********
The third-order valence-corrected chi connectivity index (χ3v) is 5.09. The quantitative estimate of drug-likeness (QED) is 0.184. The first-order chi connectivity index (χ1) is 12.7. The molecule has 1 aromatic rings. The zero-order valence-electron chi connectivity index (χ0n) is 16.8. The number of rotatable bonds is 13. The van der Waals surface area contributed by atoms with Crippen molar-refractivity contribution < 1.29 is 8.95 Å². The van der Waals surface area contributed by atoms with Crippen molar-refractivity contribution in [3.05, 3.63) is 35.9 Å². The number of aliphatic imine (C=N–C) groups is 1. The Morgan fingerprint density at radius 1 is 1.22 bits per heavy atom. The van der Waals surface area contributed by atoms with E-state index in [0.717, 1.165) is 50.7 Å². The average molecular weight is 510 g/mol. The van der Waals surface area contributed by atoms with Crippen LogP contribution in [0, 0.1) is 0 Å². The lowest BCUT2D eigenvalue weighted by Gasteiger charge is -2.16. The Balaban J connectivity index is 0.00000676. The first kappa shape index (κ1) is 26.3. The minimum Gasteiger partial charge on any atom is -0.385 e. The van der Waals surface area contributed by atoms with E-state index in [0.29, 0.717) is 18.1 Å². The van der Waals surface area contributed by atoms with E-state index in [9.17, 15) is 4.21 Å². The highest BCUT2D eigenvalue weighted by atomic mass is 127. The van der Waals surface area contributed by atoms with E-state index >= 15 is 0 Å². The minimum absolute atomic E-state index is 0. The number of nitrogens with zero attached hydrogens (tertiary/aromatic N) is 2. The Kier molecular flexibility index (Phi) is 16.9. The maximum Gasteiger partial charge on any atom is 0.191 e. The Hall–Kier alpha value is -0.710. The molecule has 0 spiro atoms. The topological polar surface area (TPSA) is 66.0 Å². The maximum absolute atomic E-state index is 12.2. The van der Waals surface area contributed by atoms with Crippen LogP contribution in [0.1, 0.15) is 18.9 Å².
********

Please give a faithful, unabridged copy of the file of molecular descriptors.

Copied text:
The third-order valence-corrected chi connectivity index (χ3v) is 5.09. The quantitative estimate of drug-likeness (QED) is 0.184. The first-order chi connectivity index (χ1) is 12.7. The molecule has 1 aromatic rings. The zero-order valence-electron chi connectivity index (χ0n) is 16.8. The number of rotatable bonds is 13. The van der Waals surface area contributed by atoms with Crippen molar-refractivity contribution < 1.29 is 8.95 Å². The van der Waals surface area contributed by atoms with Crippen molar-refractivity contribution in [3.05, 3.63) is 35.9 Å². The number of aliphatic imine (C=N–C) groups is 1. The Morgan fingerprint density at radius 1 is 1.22 bits per heavy atom. The van der Waals surface area contributed by atoms with E-state index in [0.717, 1.165) is 50.7 Å². The average molecular weight is 510 g/mol. The van der Waals surface area contributed by atoms with Crippen LogP contribution in [0, 0.1) is 0 Å². The lowest BCUT2D eigenvalue weighted by Gasteiger charge is -2.16. The Balaban J connectivity index is 0.00000676. The first kappa shape index (κ1) is 26.3. The minimum Gasteiger partial charge on any atom is -0.385 e. The van der Waals surface area contributed by atoms with E-state index in [0.29, 0.717) is 18.1 Å². The van der Waals surface area contributed by atoms with E-state index in [9.17, 15) is 4.21 Å². The highest BCUT2D eigenvalue weighted by atomic mass is 127. The van der Waals surface area contributed by atoms with E-state index >= 15 is 0 Å². The minimum absolute atomic E-state index is 0. The number of nitrogens with zero attached hydrogens (tertiary/aromatic N) is 2. The Kier molecular flexibility index (Phi) is 16.9. The maximum Gasteiger partial charge on any atom is 0.191 e. The Hall–Kier alpha value is -0.710. The molecule has 0 spiro atoms. The topological polar surface area (TPSA) is 66.0 Å². The maximum absolute atomic E-state index is 12.2. The van der Waals surface area contributed by atoms with Crippen LogP contribution in [0.1, 0.15) is 18.9 Å².